Trusting in the New NHS: instrumental versus communicative action

Brown, P.R. (2008) Trusting in the New NHS: instrumental versus communicative action. Sociology of Health and Illness, 30 (3). pp. 349-363. ISSN 0141–9889. (The full text of this publication is not available from this repository)

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Official URL
http://dx.doi.org/10.1111/j.1467-9566.2007.01065.x

Abstract

Recent reforms within the UK National Health Service, particularly the introduction of clinical governance, have been enacted with the apparent aim of rebuilding patient trust. This paper analyses the approach taken by policy makers, arguing that it is based very much on an instrumental conception of trust. The assumptions and limitations of this model are discussed and in so doing, a communicative understanding of trust is proposed as an alternative. It is argued that the instrumental rationality and institutional focus inherent to instrumental trust neglect the importance of the communication between patient and medical professional and its affective dimensions. Communicative trust goes beyond a mere cognitive appreciation of the system and rather is dependent on the qualitative interaction at the access point, where the patient comes to believe that the communicative rationality of their best interests is mirrored by the professional’s instrumental rationality. Whilst recent challenges to the confidence of patients in professionals and medical knowledge make some approximation of an ideal speech situation more imperative than previously, the application of an instrumental concept of trust in the NHS makes such interactions less likely, as well as facilitating a divergence between instrumental and communicative rationality in healthcare provision.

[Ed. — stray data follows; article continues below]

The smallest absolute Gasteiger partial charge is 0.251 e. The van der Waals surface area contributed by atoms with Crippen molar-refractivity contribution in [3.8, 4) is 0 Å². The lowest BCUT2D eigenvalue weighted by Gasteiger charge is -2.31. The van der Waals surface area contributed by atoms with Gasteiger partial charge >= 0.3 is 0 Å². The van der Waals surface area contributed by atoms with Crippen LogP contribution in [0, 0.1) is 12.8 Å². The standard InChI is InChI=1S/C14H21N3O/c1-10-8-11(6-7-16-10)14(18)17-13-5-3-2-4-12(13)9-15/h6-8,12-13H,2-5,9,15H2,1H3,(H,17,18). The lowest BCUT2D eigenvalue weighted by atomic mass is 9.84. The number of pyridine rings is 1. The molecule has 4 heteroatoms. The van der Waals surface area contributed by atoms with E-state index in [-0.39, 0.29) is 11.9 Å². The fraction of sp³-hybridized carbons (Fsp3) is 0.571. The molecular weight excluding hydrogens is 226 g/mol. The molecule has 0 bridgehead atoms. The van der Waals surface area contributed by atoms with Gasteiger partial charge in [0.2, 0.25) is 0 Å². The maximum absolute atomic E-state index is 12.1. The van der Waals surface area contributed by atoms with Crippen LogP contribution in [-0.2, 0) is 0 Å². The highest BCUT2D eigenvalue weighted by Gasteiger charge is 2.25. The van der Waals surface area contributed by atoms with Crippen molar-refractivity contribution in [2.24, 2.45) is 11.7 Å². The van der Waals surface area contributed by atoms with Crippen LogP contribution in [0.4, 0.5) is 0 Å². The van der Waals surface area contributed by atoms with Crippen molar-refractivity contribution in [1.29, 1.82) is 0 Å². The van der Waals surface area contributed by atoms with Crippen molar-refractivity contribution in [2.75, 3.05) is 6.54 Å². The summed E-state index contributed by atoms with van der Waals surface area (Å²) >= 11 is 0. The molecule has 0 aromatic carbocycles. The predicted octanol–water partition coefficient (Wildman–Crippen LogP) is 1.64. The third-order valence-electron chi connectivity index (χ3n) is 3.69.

Item Type: Article
Projects: [96] PhD studentship
Uncontrolled keywords: trust; risk; rationality; communication; clinical governance
Subjects: H Social Sciences > HM Sociology
R Medicine > R Medicine (General) > R723 Medical ethics
R Medicine > RA Public aspects of medicine > RA0421 Public health. Hygiene. Preventive Medicine
Divisions: Faculties > Social Sciences > School of Social Policy Sociology and Social Research > Centre for Health Services Studies
Depositing User: Patrick Brown
Date Deposited: 07 Mar 2009 12:34
Last Modified: 14 Feb 2013 15:49
Resource URI: http://kar.kent.ac.uk/id/eprint/14678 (The current URI for this page, for reference purposes)
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